Integration of Motorcycle Transport in Selected Urban Areas and Its Implication on Safety and Livelihoods in Kenya
Godwin Omondi, Opinde
MetadataShow full item record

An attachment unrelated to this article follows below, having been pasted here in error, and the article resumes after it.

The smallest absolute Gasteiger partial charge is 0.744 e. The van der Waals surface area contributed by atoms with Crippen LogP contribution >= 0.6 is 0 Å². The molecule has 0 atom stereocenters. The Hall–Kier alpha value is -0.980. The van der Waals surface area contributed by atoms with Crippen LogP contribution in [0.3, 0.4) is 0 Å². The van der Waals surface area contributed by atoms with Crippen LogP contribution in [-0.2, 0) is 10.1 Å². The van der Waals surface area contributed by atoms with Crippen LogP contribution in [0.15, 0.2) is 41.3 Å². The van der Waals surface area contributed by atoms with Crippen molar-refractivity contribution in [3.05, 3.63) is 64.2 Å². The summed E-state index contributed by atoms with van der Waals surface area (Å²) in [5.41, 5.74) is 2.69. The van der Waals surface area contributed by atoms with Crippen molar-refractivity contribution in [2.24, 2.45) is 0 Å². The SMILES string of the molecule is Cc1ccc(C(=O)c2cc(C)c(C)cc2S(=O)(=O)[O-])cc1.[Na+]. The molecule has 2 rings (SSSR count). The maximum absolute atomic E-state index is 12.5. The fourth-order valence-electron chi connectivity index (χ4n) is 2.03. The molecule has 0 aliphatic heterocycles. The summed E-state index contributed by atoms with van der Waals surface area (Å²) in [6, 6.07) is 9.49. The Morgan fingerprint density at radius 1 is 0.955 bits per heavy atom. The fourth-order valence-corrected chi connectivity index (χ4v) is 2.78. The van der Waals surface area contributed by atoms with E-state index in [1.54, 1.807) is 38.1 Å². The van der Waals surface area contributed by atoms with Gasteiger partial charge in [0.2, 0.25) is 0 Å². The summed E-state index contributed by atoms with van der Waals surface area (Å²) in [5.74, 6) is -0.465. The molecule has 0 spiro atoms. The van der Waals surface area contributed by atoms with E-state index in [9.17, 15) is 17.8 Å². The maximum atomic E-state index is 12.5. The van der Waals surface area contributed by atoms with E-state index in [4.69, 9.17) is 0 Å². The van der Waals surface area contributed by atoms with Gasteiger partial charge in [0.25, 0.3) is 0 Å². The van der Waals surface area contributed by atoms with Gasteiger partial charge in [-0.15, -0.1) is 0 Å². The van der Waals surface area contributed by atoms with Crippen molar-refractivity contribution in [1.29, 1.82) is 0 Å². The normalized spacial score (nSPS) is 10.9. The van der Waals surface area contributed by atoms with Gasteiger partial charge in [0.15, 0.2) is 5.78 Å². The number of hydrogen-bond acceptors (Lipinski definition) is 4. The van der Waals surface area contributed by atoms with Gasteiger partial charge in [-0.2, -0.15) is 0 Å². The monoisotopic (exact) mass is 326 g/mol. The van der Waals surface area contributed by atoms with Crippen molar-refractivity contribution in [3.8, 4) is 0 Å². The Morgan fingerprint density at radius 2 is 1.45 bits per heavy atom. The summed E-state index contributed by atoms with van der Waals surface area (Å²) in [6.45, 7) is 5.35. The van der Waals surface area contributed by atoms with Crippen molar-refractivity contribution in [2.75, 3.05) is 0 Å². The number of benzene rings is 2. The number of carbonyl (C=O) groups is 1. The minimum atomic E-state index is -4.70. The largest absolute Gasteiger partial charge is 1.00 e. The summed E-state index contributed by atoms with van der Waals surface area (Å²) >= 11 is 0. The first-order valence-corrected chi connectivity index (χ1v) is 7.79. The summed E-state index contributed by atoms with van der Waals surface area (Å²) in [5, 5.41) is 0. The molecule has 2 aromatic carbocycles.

Urban centres in Kenya have experienced rapid uptake of motorcycles for commercial transportation to fill the gap between transport service supply and demand. This rapid increase is due to zero rating of motorcycle imports and relatively more efficient and affordable motorized transport offered by this mode. Motorcycle transport presents road safety challenges and opportunities in employment. A review of literature reveals that there is relatively less focus on motorcycle transport services in medium sized urban centres in Kenya considering their vital role as growth centres in devolved governance system. The impact of government’s initiative to promote integration of motorcycles in urban transport systems through Integrated National Transport Policy remains unkown. This study examines integration of motorcycle transport and its implication on safety and livelihoods in Busia, Kakamega and Thika towns in Kenya. It examines integration of motorcycle transport in transport systems in these towns, evaluates the effects of motorcycle transport towards employment generation and assesses safety of motorcycle transport in the respective towns. The study uses descriptive survey design in which random samples of 1093 commercial motorcycle operators are obtained from members in registered motorcycle associations existing in the towns. Questionnaires are designed to obtain information from respondents regarding variables derived from the objectives. Further, key informants are interviewed and focus group discussions are undertaken using a set of items in an interview schedule. Other relevant information are sourced from electronic and non-electronic depositories. Data is statistically analyzed, discussed and displayed in tables and figures. Findings indicate lack of integration of motorcyclists safety needs in design, operation and maintenance of roads and its respective infrastructure in the three towns. Motorcycle transport offers reliable services to key destinations in the towns. Monthly incomes of commercial motorcycle operators increased significantly compared to their monthly earnings before venturing in commercial motorcycle transportation. Their mean daily incomes are above poverty line in Kenya. The number of operators earning below the poverty line decreased by 56%, 40% and 75% in in Busia, Kakamega and Thika towns respectively after venturing in motorcycle transport. Ownership of motorcycle is statistically significant determinant of incomes of commercial motorcycle operators in the three towns while hours worked per day is statistically significant determinant of incomes in Busia and Thika town, p < 0.05. Possession of license is a significant determinant of operators’ monthly earnings in Kakamega town, p < 0.05. Motorcycle accidents are high in Kakamega and low in Busia. Accident incidents are under reported in all the towns. Rider experience and training are not significant predictors of accident involvement among commercial motorcycle operator. Ownership of motorcycle is statistically significant predictor of accident involvement in all the towns while hours at work per day is not statistically significant predictor of accident involvement among operators in all towns. The study concludes that motorcycle transport has improved incomes and reduced poverty among the youths in Busia, Kakamega and Thika. Lack of integration of motorcycle safety needs in road designs and risky rider behaviour leads to unsafe motorcycle transport operation which erodes this gain. The study recommends review of road design manual to incorporate motorcyclist’s safety needs, formulation and implementation of strategies that promote motorcycle ownership to enhance safety and improve livelihoods in urban areas.